Thursday, February 12, 2015

Philly Working Families, Business Owners Applaud Passage of Earned Sick Days Law

City Hall-Philadelphia,PAPhilly Working Families, Business Owners Applaud Passage of Earned Sick Days Law

Philly Becomes 17th City with Paid Sick Days as Federal Legislation Reintroduced in Congress

Philadelphia, PA – Philadelphia working families, business owners, advocates and experts applauded the City Council for passing a paid sick days bill to ensure Philadelphia workers can succeed as caregivers and providers. Philadelphia becomes the 17th city in the country to enact paid sick days on the same day that federal legislation is being reintroduced in Washington. Mayor Michael Nutter is expected to sign the Philadelphia bill into law right after passage.

“City Council made a decision today that no working Philadelphians will have to choose between the job they need and the family they love or their own health,” said Marianne Bellesorte, a leader of the Pennsylvania Coalition for Healthy Families and Workplaces and Vice President of Policy, Strategy, and Communications at PathWays PA. “The earned sick days law will boost public health, working families’ financial stability and our local economy. Now, we need to ensure the law is implemented and enforced.”

This victory comes on the heels of President Obama’s State of the Union call for cities and states to take action on paid sick days and on the same day a national paid sick days bill is being re-introduced in Congress. After a historic year of wins in 2014, including a sweep of ballot measures in the midterms, three states and 17 cities now have passed paid sick days laws, and three states have paid family and medical leave programs. Already in 2015, Philadelphia and Tacoma, Wash., have passed laws; a statewide Maryland bill got a Senate hearing; and Vermont, Maryland, Oregon and New Jersey, among others, are engaged in robust campaigns. For more information on wins on the horizon in 2015, click here.

Ellen Bravo, executive director of Family Values @ Work, a network of coalitions – including the Philadelphia coalition – in 21 states fighting for policies that value families, said, “Today’s passage of an earned sick days bill in Philadelphia is the culmination of years of work from a broad and diverse coalition that stood strong and persevered to make this a reality. Now, Philadelphia becomes the 17th city to pass paid sick days and part of the swelling national tide to provide working families with much-needed relief. We need to continue fighting to ensure all workers across the country can be good providers and caregivers.”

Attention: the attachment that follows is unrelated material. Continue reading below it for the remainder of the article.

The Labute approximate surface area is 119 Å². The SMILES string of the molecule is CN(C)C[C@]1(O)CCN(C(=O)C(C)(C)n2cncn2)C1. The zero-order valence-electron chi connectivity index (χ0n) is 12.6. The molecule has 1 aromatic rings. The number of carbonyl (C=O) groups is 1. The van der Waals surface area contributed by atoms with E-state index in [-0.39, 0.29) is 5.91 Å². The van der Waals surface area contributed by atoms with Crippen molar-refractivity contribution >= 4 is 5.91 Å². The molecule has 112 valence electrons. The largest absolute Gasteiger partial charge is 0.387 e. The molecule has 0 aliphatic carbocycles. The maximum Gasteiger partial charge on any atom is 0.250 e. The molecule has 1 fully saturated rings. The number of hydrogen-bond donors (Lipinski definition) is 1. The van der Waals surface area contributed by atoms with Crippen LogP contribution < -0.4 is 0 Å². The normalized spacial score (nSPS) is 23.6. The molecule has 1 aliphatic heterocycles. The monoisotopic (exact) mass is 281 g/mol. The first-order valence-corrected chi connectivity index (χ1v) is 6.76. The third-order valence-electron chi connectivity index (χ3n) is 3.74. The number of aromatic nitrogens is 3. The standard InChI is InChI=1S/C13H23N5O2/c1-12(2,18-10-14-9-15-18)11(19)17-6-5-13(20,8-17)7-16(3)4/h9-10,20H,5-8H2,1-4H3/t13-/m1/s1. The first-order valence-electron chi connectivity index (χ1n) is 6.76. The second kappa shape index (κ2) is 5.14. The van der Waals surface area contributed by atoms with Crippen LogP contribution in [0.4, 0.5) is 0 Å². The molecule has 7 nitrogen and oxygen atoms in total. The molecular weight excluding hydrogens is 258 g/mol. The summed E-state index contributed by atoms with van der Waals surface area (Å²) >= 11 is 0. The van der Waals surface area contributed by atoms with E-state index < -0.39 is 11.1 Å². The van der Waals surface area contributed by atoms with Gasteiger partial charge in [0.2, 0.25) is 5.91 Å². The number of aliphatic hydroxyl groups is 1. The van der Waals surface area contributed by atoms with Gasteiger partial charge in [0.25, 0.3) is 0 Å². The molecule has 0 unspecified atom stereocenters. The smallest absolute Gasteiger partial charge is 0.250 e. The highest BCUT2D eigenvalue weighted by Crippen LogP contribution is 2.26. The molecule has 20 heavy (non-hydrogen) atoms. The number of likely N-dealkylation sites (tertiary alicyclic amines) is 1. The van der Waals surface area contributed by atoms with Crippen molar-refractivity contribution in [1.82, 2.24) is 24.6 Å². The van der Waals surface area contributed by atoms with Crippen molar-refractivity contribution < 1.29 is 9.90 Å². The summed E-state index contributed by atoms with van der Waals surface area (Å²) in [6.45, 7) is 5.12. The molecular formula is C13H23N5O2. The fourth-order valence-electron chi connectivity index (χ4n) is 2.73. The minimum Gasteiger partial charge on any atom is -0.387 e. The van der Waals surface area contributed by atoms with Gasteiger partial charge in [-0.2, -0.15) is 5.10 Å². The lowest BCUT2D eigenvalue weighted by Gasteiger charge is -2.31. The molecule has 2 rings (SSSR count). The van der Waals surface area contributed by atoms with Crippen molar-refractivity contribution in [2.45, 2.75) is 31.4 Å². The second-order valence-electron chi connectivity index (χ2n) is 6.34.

Specifically, the Philadelphia earned sick days bill will:
• Allow Philadelphia workers in businesses with 10 or more employees to earn up to five paid sick days per year;
• Provide job protection for workers at businesses with nine or fewer employees to take up to five unpaid sick days per year; and
• Allow workers to start using earned sick days after 90 days on the job.

For nearly 200,000 Philadelphians, getting sick or staying home to care for a sick family member means loss of income and the risk of losing a job. Nearly one quarter of adults in the US have been fired or threatened with job loss for taking time off to recover from illness or care for a sick loved one. For a low-income family without paid sick days, going just 3.5 days without wages is the equivalent to losing a month’s groceries.

These laws, when implemented, have also had great success and enjoy broad popularity. Studies of paid sick days laws passed in San Francisco and Seattle have shown no negative impact on local economies, and both cities outpaced neighbors that lacked earned sick time protection. A recent poll of likely voters showed overwhelming support for paid sick days and other workplace laws that allow families to balance the increasing demands of work and family.